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Stroke rate reduced to 2% by warfarin, say researchers

GPs should be ‘in no hurry' to switch patients from warfarin to newer anticoagulants say experts, after an analysis showed long-term use of the drug had led to a significant reduction in stroke rates.

In a study that supports restrictions planned by clinical commissioning groups on the use of newer anticoagulants, such as dabigatran, researchers found the rate of stroke was around 1.66% of patients per year on warfarin.

They attributed this to an improvement in the quality of anticoagulation services over the past two decades, and the inclusion of new data from more recent anticoagulant trials in their meta-analysis.

Experts said these data showed that switching to newer agents, such as dabigatran or rivaroxaban, could be premature, particularly because trials only showed non-inferiority with warfarin.

US researchers evaluated all high-quality randomised controlled trials that reported the safety and efficacy of warfarin in patients with non-valvular atrial fibrillation.

Across the eight trials included in the analysis, they found an annual event rate for stroke or non-central nervous system embolism of 1.66%, a rate of 0.76% for myocardial infarction and 3.83% for all-cause mortality.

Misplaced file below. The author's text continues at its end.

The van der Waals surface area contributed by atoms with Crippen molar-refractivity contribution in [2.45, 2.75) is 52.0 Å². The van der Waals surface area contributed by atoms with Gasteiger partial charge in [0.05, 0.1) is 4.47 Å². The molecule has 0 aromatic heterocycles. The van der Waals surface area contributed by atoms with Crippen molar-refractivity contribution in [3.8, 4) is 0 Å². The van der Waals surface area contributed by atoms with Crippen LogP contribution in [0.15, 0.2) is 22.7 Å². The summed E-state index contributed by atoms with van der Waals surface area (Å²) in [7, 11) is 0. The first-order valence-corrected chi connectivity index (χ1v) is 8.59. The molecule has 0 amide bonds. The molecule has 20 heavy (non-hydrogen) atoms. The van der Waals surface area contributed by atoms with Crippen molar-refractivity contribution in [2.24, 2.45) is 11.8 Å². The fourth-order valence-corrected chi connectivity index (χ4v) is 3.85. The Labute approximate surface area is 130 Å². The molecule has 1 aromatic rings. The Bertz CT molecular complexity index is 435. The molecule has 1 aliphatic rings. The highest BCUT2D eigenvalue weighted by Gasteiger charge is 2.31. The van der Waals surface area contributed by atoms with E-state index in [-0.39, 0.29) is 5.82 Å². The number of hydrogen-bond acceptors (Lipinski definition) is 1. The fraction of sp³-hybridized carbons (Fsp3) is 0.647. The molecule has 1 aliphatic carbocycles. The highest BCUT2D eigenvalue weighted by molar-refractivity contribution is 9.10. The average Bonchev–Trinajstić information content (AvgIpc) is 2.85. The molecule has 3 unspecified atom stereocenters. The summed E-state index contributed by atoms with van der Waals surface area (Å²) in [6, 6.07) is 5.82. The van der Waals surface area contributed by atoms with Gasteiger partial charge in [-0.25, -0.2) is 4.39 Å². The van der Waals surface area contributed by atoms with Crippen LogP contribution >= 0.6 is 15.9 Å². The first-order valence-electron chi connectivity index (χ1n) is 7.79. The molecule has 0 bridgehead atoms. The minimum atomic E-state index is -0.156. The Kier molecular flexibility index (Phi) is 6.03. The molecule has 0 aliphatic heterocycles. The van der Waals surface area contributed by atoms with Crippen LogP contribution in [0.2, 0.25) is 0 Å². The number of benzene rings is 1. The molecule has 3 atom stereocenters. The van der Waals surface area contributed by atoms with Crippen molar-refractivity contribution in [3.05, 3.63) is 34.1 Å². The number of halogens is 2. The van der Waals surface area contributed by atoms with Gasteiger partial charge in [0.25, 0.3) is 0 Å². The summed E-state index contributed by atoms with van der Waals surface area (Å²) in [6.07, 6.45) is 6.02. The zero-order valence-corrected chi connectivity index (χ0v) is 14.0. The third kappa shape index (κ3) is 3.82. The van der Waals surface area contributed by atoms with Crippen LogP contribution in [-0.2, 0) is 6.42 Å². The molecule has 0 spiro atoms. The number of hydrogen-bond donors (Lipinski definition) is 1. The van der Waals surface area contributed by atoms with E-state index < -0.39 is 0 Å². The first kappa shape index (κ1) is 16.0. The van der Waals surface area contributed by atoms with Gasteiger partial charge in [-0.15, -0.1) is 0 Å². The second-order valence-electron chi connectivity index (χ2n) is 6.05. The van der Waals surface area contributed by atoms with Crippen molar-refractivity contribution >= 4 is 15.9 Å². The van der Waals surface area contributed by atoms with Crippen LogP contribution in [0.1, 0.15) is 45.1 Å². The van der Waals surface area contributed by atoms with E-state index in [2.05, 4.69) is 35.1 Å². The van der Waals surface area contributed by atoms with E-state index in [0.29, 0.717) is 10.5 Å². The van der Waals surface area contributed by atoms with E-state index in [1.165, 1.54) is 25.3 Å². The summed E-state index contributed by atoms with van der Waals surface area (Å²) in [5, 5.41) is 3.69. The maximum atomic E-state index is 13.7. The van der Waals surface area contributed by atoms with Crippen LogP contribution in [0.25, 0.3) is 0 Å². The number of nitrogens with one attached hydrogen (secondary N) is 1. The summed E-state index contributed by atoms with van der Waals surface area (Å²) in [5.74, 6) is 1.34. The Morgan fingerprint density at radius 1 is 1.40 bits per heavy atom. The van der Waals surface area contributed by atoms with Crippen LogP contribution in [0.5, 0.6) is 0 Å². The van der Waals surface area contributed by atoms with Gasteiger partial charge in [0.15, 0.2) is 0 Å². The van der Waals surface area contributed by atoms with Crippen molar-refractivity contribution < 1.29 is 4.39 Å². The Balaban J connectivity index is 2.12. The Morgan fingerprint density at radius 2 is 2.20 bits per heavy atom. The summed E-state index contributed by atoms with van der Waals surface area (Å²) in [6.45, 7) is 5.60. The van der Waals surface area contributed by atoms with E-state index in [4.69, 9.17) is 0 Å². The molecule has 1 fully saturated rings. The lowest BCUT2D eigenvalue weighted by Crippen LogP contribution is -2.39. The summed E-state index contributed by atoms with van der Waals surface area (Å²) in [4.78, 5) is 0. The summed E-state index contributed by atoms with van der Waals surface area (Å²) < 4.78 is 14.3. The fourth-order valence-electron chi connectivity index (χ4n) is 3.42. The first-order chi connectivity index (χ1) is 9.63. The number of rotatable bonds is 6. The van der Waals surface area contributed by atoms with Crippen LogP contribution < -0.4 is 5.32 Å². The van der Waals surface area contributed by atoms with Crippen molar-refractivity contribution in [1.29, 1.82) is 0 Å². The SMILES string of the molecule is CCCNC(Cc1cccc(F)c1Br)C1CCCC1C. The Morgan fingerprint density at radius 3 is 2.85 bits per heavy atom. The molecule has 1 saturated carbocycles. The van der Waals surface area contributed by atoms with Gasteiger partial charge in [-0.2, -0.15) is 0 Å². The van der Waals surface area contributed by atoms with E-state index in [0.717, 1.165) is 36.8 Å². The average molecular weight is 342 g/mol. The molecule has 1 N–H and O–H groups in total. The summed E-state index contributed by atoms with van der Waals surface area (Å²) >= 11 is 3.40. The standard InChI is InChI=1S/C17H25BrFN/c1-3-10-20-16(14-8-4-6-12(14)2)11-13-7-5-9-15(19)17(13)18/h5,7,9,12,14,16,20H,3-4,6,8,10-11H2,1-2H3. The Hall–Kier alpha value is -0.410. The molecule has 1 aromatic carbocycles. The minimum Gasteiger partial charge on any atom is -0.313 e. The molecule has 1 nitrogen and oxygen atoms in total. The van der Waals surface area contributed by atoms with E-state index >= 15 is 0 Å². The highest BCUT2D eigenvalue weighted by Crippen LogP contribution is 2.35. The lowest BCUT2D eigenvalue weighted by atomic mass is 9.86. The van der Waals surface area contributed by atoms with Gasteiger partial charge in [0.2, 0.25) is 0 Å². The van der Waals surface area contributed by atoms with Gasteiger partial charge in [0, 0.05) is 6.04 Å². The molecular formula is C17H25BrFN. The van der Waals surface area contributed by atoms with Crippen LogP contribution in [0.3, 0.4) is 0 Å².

There was a significantly higher incidence of stroke or non-CNS embolism in patients aged 75 years or older, and in women. Those with CHADS scores of two or more had a significantly greater risk of stroke or non-CNS embolism, compared with patients scoring below two.

Study leader Dr Shikhar Agarwal, a specialist in internal medicine at the Cleveland Clinic in Ohio, USA, said: ‘There has been a significant reduction in the stroke event rate with warfarin treatment during the past two decades.'

‘This reduction may be secondary to a considerable improvement in the quality of anticoagulation as reflected by a greater proportion of time spent in therapeutic anticoagulation.'

In an analysis of the trial by Professor Daniel Singer, professor of medicine at Massachusetts General Hospital, Boston, and Dr Alan Go, acting director of the Division of Research at Kaiser Permanente, Oakland, concluded that adherence might be worse with newer anticoagulants without regular monitoring.

They said: ‘Patients who are comfortable with warfarin therapy and whose time in the standard treatment range is above 75% should be in no hurry to switch.'

Dr Terry McCormack, a GPSI in cardiovascular medicine in Whitby, agreed with this analysis: ‘These new drugs should only be used if the patient cannot take warfarin for whatever reason. There is still some uncertainty with these newer treatments, and the costs are high.'

Arch Intern Med 2012, online 26 March

http://archinte.ama-assn.org/cgi/content/short/archinternmed.2012.121

 

Event rate with warfarin (% per year)

Stroke or non-CNS embolism - 1.66%

Myocardial infarction – 0.76%

All-cause mortality – 3.83

Adverse vascular events* – 4.80

*Stroke/non-CNS embolism/myocardial infacrction and death

Source: Arch Intern Med 2012, online 26 March

http://archinte.ama-assn.org/cgi/content/short/archinternmed.2012.121

 

 

 

 

 

 

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